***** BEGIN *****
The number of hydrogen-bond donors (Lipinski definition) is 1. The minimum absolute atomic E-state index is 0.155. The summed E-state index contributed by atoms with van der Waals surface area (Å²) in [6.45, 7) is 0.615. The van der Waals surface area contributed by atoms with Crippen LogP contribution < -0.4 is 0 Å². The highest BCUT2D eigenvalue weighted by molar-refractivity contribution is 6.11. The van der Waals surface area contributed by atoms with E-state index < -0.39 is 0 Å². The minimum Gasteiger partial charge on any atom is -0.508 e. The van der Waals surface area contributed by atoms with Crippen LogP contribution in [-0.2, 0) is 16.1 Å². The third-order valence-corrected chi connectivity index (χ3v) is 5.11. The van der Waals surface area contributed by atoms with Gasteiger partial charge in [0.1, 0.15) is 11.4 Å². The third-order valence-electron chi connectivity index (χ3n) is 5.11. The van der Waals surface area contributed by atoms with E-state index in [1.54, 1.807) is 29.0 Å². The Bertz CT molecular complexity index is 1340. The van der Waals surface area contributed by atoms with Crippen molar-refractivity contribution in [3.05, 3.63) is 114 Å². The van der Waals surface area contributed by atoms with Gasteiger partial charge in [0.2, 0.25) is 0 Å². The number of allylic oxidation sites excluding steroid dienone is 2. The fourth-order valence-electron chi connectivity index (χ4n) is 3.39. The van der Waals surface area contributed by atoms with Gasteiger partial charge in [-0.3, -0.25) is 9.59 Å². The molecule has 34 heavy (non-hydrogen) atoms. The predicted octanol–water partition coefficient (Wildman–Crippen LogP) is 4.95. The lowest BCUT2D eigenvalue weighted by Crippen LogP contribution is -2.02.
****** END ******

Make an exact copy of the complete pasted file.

The number of hydrogen-bond donors (Lipinski definition) is 1. The minimum absolute atomic E-state index is 0.155. The summed E-state index contributed by atoms with van der Waals surface area (Å²) in [6.45, 7) is 0.615. The van der Waals surface area contributed by atoms with Crippen LogP contribution < -0.4 is 0 Å². The highest BCUT2D eigenvalue weighted by molar-refractivity contribution is 6.11. The van der Waals surface area contributed by atoms with E-state index < -0.39 is 0 Å². The minimum Gasteiger partial charge on any atom is -0.508 e. The van der Waals surface area contributed by atoms with Crippen LogP contribution in [-0.2, 0) is 16.1 Å². The third-order valence-corrected chi connectivity index (χ3v) is 5.11. The van der Waals surface area contributed by atoms with Gasteiger partial charge in [0.1, 0.15) is 11.4 Å². The third-order valence-electron chi connectivity index (χ3n) is 5.11. The van der Waals surface area contributed by atoms with E-state index in [1.54, 1.807) is 29.0 Å². The Bertz CT molecular complexity index is 1340. The van der Waals surface area contributed by atoms with Crippen molar-refractivity contribution in [3.05, 3.63) is 114 Å². The van der Waals surface area contributed by atoms with Gasteiger partial charge in [0.2, 0.25) is 0 Å². The number of allylic oxidation sites excluding steroid dienone is 2. The fourth-order valence-electron chi connectivity index (χ4n) is 3.39. The van der Waals surface area contributed by atoms with Gasteiger partial charge in [-0.3, -0.25) is 9.59 Å². The molecule has 34 heavy (non-hydrogen) atoms. The predicted octanol–water partition coefficient (Wildman–Crippen LogP) is 4.95. The lowest BCUT2D eigenvalue weighted by Crippen LogP contribution is -2.02.